The line-storm clouds fly tattered and swift, 
     The road is forlorn all day, 
Where a myriad snowy quartz stones lift, 
     And the hoof-prints vanish away. 
The roadside flowers, too wet for the bee, 
     Expend their bloom in vain.  
Come over the hills and far with me, And be my love in the rain. 


The birds have less to say for themselves 
     In the wood-world’s torn despair 
Than now these numberless years the elves, 
     Although they are no less there: 
All song of the woods is crushed like some 
    Wild, easily shattered rose. 
Come, be my love in the wet woods; come, 
     Where the boughs rain when it blows. 


There is the gale to urge behind 
     And bruit our singing down, 
And the shallow waters aflutter with wind 
     From which to gather your gown. 
What matter if we go clear to the west, 
     And come not through dry-shod? 
For wilding brooch shall wet your breast 
     The rain-fresh goldenrod.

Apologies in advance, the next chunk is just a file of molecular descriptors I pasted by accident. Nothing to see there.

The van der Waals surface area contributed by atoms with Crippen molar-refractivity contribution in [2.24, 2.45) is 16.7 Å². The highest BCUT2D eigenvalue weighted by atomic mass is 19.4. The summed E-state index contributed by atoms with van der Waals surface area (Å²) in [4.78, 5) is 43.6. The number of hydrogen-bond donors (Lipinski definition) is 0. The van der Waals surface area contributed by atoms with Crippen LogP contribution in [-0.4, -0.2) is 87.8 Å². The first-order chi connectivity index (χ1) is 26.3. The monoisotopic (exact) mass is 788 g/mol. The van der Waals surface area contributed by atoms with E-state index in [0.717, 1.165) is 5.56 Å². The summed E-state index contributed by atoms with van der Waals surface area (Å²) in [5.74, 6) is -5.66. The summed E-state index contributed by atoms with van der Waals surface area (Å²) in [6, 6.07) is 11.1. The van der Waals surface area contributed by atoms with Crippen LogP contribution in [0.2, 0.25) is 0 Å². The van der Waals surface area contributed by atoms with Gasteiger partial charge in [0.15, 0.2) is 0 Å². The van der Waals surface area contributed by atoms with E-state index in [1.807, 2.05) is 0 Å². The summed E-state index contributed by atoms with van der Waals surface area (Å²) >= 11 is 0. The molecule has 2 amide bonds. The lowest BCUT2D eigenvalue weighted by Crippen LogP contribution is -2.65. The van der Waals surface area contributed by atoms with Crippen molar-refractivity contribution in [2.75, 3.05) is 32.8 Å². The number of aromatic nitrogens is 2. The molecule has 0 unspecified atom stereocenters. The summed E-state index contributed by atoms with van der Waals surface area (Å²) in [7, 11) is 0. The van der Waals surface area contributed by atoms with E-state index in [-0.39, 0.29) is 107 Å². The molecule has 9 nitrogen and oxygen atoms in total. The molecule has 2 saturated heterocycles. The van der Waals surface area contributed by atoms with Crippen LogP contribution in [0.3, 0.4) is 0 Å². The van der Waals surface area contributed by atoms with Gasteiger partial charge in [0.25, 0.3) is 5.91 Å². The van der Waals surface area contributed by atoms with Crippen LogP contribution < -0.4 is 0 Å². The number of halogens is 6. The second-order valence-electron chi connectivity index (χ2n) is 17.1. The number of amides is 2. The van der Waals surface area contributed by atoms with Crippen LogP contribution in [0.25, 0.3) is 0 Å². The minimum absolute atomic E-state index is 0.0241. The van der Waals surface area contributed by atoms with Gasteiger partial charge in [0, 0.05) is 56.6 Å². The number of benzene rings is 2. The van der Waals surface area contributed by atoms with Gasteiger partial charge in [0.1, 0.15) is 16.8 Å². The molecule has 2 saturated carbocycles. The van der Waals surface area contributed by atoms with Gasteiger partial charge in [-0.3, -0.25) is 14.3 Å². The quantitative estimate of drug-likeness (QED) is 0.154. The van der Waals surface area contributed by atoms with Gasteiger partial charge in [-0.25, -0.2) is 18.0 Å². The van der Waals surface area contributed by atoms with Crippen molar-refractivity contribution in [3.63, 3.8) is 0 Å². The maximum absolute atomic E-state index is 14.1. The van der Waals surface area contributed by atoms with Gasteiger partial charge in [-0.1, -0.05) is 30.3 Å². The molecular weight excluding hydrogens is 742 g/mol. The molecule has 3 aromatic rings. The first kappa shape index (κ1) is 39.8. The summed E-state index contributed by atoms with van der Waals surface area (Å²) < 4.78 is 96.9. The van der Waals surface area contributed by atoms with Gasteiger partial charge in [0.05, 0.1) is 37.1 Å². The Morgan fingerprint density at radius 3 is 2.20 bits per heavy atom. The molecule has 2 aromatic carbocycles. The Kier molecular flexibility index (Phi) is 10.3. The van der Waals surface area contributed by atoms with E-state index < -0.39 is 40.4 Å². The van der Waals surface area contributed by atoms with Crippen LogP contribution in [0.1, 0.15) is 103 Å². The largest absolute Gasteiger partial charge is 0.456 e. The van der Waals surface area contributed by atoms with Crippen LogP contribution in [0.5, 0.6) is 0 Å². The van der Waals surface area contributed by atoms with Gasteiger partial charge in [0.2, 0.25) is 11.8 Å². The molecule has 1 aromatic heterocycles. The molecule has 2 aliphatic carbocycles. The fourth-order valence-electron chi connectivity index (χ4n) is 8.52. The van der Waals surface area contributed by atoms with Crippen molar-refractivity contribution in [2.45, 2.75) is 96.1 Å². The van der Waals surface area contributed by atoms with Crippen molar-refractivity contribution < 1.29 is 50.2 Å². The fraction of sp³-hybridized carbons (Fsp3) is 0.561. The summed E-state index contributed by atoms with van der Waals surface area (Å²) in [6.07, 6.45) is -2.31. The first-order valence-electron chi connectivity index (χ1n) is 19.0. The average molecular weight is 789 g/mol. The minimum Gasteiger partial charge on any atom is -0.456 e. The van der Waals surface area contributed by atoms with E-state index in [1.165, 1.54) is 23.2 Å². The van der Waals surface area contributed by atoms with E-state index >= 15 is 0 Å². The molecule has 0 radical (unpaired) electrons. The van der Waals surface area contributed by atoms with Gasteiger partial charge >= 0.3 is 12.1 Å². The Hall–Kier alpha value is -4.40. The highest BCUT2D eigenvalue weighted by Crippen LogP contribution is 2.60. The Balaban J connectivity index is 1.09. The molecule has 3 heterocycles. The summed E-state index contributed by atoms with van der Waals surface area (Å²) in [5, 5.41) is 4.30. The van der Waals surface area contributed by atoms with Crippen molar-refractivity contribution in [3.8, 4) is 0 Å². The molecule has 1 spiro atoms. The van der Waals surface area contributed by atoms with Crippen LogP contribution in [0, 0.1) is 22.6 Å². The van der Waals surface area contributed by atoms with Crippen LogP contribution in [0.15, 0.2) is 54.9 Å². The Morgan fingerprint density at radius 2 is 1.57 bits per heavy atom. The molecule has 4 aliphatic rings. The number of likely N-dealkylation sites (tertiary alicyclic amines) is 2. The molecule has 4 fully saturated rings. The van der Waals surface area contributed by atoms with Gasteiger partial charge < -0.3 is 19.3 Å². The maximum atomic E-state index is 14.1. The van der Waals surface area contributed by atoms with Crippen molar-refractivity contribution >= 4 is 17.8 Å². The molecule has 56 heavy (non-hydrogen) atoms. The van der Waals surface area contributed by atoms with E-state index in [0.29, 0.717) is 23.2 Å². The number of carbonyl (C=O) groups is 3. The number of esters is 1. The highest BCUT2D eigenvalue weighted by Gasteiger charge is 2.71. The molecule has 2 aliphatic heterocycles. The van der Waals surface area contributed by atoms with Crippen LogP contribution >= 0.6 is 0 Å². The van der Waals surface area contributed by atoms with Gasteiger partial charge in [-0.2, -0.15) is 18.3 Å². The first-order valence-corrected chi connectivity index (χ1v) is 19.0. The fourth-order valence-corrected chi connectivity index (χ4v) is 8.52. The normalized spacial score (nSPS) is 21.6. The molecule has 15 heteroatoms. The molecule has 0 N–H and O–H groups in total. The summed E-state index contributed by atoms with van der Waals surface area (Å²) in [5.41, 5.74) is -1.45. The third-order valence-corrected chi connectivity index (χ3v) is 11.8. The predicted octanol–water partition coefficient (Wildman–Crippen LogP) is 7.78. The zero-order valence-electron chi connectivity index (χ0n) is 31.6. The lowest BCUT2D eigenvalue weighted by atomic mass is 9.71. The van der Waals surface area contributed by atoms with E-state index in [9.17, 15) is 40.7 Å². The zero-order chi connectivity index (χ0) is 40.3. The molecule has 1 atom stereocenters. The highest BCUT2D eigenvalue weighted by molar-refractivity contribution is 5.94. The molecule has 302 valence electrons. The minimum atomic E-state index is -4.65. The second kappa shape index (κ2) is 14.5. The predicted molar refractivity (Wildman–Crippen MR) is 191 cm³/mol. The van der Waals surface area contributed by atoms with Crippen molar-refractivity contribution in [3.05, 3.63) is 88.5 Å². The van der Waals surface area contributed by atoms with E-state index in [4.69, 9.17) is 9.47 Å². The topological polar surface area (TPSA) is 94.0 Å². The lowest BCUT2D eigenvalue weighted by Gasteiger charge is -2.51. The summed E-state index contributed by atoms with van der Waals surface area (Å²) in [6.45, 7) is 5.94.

Oh, never this whelming east wind swells 
     But it seems like the sea’s return 
To the ancient lands where it left the shells 
     Before the age of the fern; 
And it seems like the time when after doubt 
     Our love came back amain. 
Oh, come forth into the storm and rout 
     And be my love in the rain. 
 
 
I wanna be the leader
I wanna be the leader
Can I be the leader?
Can I? I can?
Promise? Promise?
Yippee I'm the leader
I'm the leader

OK what shall we do? 

 
 
This was a season of our fathers' joy: 
not only when they gathered grapes and the fruit of trees 
in Israel, but when, locked in the dark and stony streets, 
they held--symbols of a life from which they were banished 
but to which they would surely return-- 
the branches of palm trees and of willows, the twigs of the myrtle, 
and the bright odorous citrons. 


This was the grove of palms with its deep well 
in the stony ghetto in the blaze of noon; 
this the living stream lined with willows; 
and this the thick-leaved myrtles and trees heavy with fruit 
in the barren ghetto--a garden 
where the unjustly hated were justly safe at last. 


In booths this week of holiday
as those who gathered grapes in Israel lived 
and also to remember we were cared for 
in the wilderness-- 
I remember how frail my present dwelling is 
even if of stones and steel.


I know this is the season of our joy: 
we have completed the readings of the Law 
and we begin again; 
but I remember how slowly I have learnt, how little, 
how fast the year went by, the years--how few.